Ancient Monuments

History on the Ground

This site is entirely user-supported. See how you can help.

Thorn Barrow: a bowl barrow on East Holme Range, 650m north-east of Whiteway Farm

A Scheduled Monument in East Lulworth, Dorset

We don't have any photos of this monument yet. Why don't you be the first to send us one?

Upload Photo »

Approximate Location Map
Large Map »

If Google Street View is available, the image is from the best available vantage point looking, if possible, towards the location of the monument. Where it is not available, the satellite view is shown instead.


Latitude: 50.6375 / 50°38'14"N

Longitude: -2.1756 / 2°10'32"W

OS Eastings: 387677.339877

OS Northings: 81991.438001

OS Grid: SY876819

Mapcode National: GBR 21Z.W8P

Mapcode Global: FRA 67BD.28J

Entry Name: Thorn Barrow: a bowl barrow on East Holme Range, 650m north-east of Whiteway Farm

Scheduled Date: 14 November 1962

Last Amended: 17 March 1994

Source: Historic England

Source ID: 1009610

English Heritage Legacy ID: 21936

County: Dorset

Civil Parish: East Lulworth

Traditional County: Dorset

Lieutenancy Area (Ceremonial County): Dorset

Church of England Parish: Steeple with Tyneham St Michael and All Angels

Church of England Diocese: Salisbury


The monument includes a bowl barrow situated on the crest of a ridge in an
area of lowland heath close to the Dorset coast.
The barrow mound is up to 2m high and c.27m across. Surrounding the mound is a
ditch from which material was quarried during the construction of the
monument. This has become infilled over the years and can no longer be seen at
ground level, but survives as a buried feature c.4.5m wide.
To the north of the barrow is a recent mound of earth which is excluded from
the scheduling, but the ground beneath is included.

The site of the monument is shown on the attached map extract.
It includes a 2 metre boundary around the archaeological features,
considered to be essential for the monument's support and preservation.

Source: Historic England

Reasons for Scheduling

Bowl barrows, the most numerous form of round barrow, are funerary monuments
dating from the Late Neolithic period to the Late Bronze Age, with most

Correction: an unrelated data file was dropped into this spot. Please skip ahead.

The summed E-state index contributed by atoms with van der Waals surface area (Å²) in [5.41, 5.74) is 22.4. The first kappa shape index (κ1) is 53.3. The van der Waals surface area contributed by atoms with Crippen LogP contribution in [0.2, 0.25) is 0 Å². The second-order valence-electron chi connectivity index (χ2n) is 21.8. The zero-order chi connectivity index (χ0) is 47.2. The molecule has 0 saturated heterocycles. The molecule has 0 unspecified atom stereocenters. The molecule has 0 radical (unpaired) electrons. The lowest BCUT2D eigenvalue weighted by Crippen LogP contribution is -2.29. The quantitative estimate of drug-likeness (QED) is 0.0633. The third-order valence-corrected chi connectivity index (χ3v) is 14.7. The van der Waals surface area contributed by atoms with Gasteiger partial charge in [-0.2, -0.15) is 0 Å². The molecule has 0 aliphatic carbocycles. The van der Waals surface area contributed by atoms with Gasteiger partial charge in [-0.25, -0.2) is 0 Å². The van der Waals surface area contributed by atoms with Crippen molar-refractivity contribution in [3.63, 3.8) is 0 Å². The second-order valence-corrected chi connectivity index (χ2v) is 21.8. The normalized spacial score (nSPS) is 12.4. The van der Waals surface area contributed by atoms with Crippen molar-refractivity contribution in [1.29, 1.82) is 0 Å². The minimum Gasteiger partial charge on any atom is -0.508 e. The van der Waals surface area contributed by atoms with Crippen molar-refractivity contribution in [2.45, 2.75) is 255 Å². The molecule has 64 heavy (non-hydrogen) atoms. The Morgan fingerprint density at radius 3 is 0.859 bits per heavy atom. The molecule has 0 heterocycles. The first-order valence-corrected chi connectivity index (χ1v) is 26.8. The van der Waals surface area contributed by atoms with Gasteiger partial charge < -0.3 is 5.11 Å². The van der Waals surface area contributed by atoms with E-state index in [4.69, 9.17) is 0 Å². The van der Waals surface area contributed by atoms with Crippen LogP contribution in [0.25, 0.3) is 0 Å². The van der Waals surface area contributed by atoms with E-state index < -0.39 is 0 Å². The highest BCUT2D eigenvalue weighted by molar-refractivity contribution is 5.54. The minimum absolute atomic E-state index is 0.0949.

examples belonging to the period 2400-1500 BC. They were constructed as
earthen or rubble mounds, sometimes ditched, which covered single or multiple
burials. They occur either in isolation or grouped as cemeteries and often
acted as a focus for burials in later periods. Often superficially similar,
although differing widely in size, they exhibit regional variations in form
and a diversity of burial practices. There are over 10,000 surviving bowl
barrows recorded nationally (many more have already been destroyed), occurring
across most of lowland Britain. Often occupying prominent locations, they are
a major historic element in the modern landscape and their considerable
variation of form and longevity as a monument type provide important
information on the diversity of beliefs and social organisations amongst early
prehistoric communities. They are particularly representative of their period
and a substantial proportion of surviving examples are considered worthy of

The bowl barrow on East Holme Range contains archaeological remains and
environmental evidence relating to the monument and the landscape in which it
was constructed. This barrow is amongst a number which survive on this piece
of heathland between the River Frome and the Dorset coast.

Source: Historic England


Books and journals
Royal Commission on Historical Monuments, , County of Dorset , (1970), 454

Source: Historic England

Other nearby scheduled monuments is an independent online resource and is not associated with any government department. All government data published here is used under licence. Please do not contact for any queries related to any individual ancient or schedued monument, planning permission related to scheduled monuments or the scheduling process itself. is a Good Stuff website.